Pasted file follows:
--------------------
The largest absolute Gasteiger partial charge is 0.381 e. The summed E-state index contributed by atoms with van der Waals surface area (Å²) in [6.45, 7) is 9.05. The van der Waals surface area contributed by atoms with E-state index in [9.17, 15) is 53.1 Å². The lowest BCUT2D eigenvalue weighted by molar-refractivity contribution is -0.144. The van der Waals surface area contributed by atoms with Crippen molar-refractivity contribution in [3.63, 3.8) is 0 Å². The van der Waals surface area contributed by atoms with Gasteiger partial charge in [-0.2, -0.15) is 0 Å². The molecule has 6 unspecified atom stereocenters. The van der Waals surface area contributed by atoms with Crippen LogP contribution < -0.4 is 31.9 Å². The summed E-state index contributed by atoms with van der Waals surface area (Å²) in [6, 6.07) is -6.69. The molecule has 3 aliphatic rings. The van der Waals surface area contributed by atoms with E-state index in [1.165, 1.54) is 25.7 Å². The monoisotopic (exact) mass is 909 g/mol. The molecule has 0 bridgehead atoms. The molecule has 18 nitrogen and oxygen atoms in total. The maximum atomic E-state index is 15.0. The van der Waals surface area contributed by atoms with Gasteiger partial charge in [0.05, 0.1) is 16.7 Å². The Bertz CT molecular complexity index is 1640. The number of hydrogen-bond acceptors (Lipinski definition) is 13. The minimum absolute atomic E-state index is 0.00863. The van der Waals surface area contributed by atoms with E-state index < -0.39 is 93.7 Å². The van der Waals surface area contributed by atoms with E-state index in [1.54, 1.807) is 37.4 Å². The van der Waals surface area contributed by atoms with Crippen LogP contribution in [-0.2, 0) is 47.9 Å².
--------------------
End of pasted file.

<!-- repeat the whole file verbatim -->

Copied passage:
The largest absolute Gasteiger partial charge is 0.381 e. The summed E-state index contributed by atoms with van der Waals surface area (Å²) in [6.45, 7) is 9.05. The van der Waals surface area contributed by atoms with E-state index in [9.17, 15) is 53.1 Å². The lowest BCUT2D eigenvalue weighted by molar-refractivity contribution is -0.144. The van der Waals surface area contributed by atoms with Crippen molar-refractivity contribution in [3.63, 3.8) is 0 Å². The van der Waals surface area contributed by atoms with Gasteiger partial charge in [-0.2, -0.15) is 0 Å². The molecule has 6 unspecified atom stereocenters. The van der Waals surface area contributed by atoms with Crippen LogP contribution < -0.4 is 31.9 Å². The summed E-state index contributed by atoms with van der Waals surface area (Å²) in [6, 6.07) is -6.69. The molecule has 3 aliphatic rings. The van der Waals surface area contributed by atoms with E-state index in [1.165, 1.54) is 25.7 Å². The monoisotopic (exact) mass is 909 g/mol. The molecule has 0 bridgehead atoms. The molecule has 18 nitrogen and oxygen atoms in total. The maximum atomic E-state index is 15.0. The van der Waals surface area contributed by atoms with Gasteiger partial charge in [0.05, 0.1) is 16.7 Å². The Bertz CT molecular complexity index is 1640. The number of hydrogen-bond acceptors (Lipinski definition) is 13. The minimum absolute atomic E-state index is 0.00863. The van der Waals surface area contributed by atoms with E-state index < -0.39 is 93.7 Å². The van der Waals surface area contributed by atoms with E-state index in [1.54, 1.807) is 37.4 Å². The van der Waals surface area contributed by atoms with Crippen LogP contribution in [-0.2, 0) is 47.9 Å².